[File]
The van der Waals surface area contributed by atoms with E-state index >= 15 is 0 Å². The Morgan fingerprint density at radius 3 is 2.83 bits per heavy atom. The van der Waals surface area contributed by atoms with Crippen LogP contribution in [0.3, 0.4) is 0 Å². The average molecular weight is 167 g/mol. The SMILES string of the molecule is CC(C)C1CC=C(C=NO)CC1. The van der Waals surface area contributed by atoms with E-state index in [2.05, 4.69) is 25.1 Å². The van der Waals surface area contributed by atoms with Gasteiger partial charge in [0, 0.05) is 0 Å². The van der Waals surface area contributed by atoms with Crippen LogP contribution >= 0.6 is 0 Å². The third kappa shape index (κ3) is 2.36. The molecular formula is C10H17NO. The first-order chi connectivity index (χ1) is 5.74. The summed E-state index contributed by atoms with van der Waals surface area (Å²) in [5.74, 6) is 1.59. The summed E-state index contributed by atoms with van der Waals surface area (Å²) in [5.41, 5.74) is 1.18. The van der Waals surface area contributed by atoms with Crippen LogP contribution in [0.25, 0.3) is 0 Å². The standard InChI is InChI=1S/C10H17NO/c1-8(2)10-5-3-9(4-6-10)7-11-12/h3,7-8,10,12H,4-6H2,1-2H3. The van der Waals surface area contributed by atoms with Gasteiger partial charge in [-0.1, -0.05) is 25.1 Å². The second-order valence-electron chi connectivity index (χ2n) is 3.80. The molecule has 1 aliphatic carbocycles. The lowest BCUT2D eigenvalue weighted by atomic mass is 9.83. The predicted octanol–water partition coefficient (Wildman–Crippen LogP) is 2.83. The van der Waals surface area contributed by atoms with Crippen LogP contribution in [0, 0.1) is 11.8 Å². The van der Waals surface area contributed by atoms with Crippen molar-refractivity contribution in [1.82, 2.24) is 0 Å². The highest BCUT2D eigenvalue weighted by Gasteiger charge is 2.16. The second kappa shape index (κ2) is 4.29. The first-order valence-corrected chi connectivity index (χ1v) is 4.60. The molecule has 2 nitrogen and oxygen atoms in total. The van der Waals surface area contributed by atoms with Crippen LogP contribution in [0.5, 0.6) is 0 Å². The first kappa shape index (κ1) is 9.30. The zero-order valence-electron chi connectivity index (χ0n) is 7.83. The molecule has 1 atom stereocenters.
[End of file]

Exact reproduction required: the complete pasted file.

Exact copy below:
The van der Waals surface area contributed by atoms with E-state index >= 15 is 0 Å². The Morgan fingerprint density at radius 3 is 2.83 bits per heavy atom. The van der Waals surface area contributed by atoms with Crippen LogP contribution in [0.3, 0.4) is 0 Å². The average molecular weight is 167 g/mol. The SMILES string of the molecule is CC(C)C1CC=C(C=NO)CC1. The van der Waals surface area contributed by atoms with E-state index in [2.05, 4.69) is 25.1 Å². The van der Waals surface area contributed by atoms with Gasteiger partial charge in [0, 0.05) is 0 Å². The van der Waals surface area contributed by atoms with Crippen LogP contribution >= 0.6 is 0 Å². The third kappa shape index (κ3) is 2.36. The molecular formula is C10H17NO. The first-order chi connectivity index (χ1) is 5.74. The summed E-state index contributed by atoms with van der Waals surface area (Å²) in [5.74, 6) is 1.59. The summed E-state index contributed by atoms with van der Waals surface area (Å²) in [5.41, 5.74) is 1.18. The van der Waals surface area contributed by atoms with Crippen LogP contribution in [0.25, 0.3) is 0 Å². The standard InChI is InChI=1S/C10H17NO/c1-8(2)10-5-3-9(4-6-10)7-11-12/h3,7-8,10,12H,4-6H2,1-2H3. The van der Waals surface area contributed by atoms with Gasteiger partial charge in [-0.1, -0.05) is 25.1 Å². The second-order valence-electron chi connectivity index (χ2n) is 3.80. The molecule has 1 aliphatic carbocycles. The lowest BCUT2D eigenvalue weighted by atomic mass is 9.83. The predicted octanol–water partition coefficient (Wildman–Crippen LogP) is 2.83. The van der Waals surface area contributed by atoms with Crippen LogP contribution in [0, 0.1) is 11.8 Å². The van der Waals surface area contributed by atoms with Crippen molar-refractivity contribution in [1.82, 2.24) is 0 Å². The highest BCUT2D eigenvalue weighted by Gasteiger charge is 2.16. The second kappa shape index (κ2) is 4.29. The first-order valence-corrected chi connectivity index (χ1v) is 4.60. The molecule has 2 nitrogen and oxygen atoms in total. The van der Waals surface area contributed by atoms with Crippen LogP contribution in [0.5, 0.6) is 0 Å². The first kappa shape index (κ1) is 9.30. The zero-order valence-electron chi connectivity index (χ0n) is 7.83. The molecule has 1 atom stereocenters.